Troubled waters between Lebanon and Israel
A dispute between Lebanon and Israel over their maritime boundary has heated up and sparked fears of conflict as both countries move to assert sovereignty over an area potentially rich in gas.
Tension rose last month after Israel's cabinet approved a map of the country's proposed maritime borders with Lebanon and submitted it to the United Nations, which has been asked to mediate.
The map conflicts with one submitted by Lebanon to the UN last year and that gives Israel less territory.
The Lebanese say their map is in line with an armistice accord drawn up in 1949 and not contested by Israel.
They also challenge Israel's assertion that an accord signed in 2007 between Cyprus and Lebanon sets the same boundaries as those agreed between the Jewish state and Cyprus in 2010.
Neither side for now appears willing to budge on the issue, especially given the discovery of important energy reserves near the disputed area which could generate billions of dollars.
Energy Minister Gebran Bassil said that Lebanon's new cabinet, in which the militant group Hezbollah plays a key role, was rushing to approve a decree setting out the country's Exclusive Economic Zone (EEZ).
An EEZ is a sea zone that gives a state the right to explore its maritime resources.
"Israel cannot arbitrarily flout international law and aggress Lebanon by creating a zone of conflict in our waters," Bassil said. "It's not simply a question of them tracing a line and stating what's theirs."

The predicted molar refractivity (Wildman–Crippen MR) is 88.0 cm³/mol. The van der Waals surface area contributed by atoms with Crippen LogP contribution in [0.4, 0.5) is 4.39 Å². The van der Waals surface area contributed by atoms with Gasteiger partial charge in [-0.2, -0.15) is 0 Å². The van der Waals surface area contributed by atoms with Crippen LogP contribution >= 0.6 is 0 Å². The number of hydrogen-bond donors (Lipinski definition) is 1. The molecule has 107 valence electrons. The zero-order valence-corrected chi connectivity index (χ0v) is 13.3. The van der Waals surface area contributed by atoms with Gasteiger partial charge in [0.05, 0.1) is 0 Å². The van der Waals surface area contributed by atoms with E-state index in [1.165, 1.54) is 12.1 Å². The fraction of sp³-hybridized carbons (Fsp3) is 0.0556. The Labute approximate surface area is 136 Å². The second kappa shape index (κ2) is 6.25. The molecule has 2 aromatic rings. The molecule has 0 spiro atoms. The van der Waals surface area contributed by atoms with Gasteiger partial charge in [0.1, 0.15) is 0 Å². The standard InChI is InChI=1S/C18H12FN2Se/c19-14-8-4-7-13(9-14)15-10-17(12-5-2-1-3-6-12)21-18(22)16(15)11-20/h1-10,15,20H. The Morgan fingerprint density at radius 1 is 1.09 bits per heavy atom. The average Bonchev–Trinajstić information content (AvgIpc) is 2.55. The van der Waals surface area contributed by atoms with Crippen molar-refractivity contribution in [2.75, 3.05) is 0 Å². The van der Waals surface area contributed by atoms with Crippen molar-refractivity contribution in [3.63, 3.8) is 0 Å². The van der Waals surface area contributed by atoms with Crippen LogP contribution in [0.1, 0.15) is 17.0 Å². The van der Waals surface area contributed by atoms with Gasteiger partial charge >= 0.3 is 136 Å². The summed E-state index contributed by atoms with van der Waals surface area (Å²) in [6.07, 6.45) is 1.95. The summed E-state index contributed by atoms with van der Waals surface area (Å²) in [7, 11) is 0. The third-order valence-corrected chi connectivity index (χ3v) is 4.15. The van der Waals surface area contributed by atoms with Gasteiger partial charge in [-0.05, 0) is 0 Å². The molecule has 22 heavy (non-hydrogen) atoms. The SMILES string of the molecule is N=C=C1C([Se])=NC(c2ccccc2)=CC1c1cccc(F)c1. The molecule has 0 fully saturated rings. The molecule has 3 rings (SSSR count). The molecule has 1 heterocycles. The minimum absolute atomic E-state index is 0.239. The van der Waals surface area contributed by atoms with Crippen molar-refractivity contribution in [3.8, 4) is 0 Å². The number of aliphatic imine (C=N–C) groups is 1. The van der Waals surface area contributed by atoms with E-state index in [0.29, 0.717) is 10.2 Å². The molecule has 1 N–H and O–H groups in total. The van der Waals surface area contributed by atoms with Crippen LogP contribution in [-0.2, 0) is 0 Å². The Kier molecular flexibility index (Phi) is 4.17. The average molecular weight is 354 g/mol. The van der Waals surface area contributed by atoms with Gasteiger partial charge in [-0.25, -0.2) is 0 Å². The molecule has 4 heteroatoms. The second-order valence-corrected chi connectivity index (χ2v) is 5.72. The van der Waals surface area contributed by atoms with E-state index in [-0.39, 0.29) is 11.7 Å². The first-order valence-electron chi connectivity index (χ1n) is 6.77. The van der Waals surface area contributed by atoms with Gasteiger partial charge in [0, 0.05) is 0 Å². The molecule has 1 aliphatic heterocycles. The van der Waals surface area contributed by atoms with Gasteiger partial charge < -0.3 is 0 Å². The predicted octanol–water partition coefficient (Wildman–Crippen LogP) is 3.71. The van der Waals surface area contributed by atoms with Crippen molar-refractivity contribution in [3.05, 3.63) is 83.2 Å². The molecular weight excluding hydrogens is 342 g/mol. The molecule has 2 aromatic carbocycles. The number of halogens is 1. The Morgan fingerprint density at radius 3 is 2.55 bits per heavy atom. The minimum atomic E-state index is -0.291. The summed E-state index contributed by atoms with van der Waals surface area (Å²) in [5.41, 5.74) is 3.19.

Hezbollah leader Hassan Nasrallah, whose party fought a devastating war with Israel in 2006, also waded into the dispute last week warning the Jewish state against any attempt to plunder Lebanon's offshore gas and oil reserves.
The United Nations and diplomats are urging both sides to exercise restraint and to resolve the matter at the negotiating table. The disputed zone consists of about 854 square kilometres (330 square miles).
"It is common to the point of routine for neighbouring countries to have ... overlapping claims," a senior State Department official said, asking not to be named.
"There are many mechanisms available to both countries to resolve this problem peacefully," he said. "These mechanisms range all the way from direct negotiations to binding arbitration."
He and other diplomats interviewed by AFP said that even though the rhetoric over the border was heating up, it was in no one's interest to start a conflict given the economic interests at stake.
They also pointed out that companies involved in gas exploitation will shun the area should the dispute escalate.
"Companies that do this kind of work avoid working in troubled waters like the plague," said the State Department official. "They are not looking for legal problems or to be in the middle of a dispute."
Another Western diplomat in Beirut said that although legally Lebanon's case appears stronger than that of Israel, it was unlikely the issue would be resolved anytime soon.
Hampering progress is the fact that both countries are technically still at war and as such will not negotiate face to face. Lebanon also has yet to begin underwater energy exploration -- even in territory not contested -- to determine what lies under its seabed.
"Lebanon is lagging way behind Israel on this," the Western diplomat said. "It needs to set up the legal framework to begin exploration and research."
Diplomats said the best way to proceed for Lebanon and Israel at this point is to let mediation run its course while exploring for gas and oil outside the contested area.
"Clearly, there has got to be a process in the future where Lebanon and Israel resolve this (maritime) line," the State Department official said.
"In the meantime, both countries are perfectly free to move forward with hydro-carbon exploitation in areas that are not under dispute."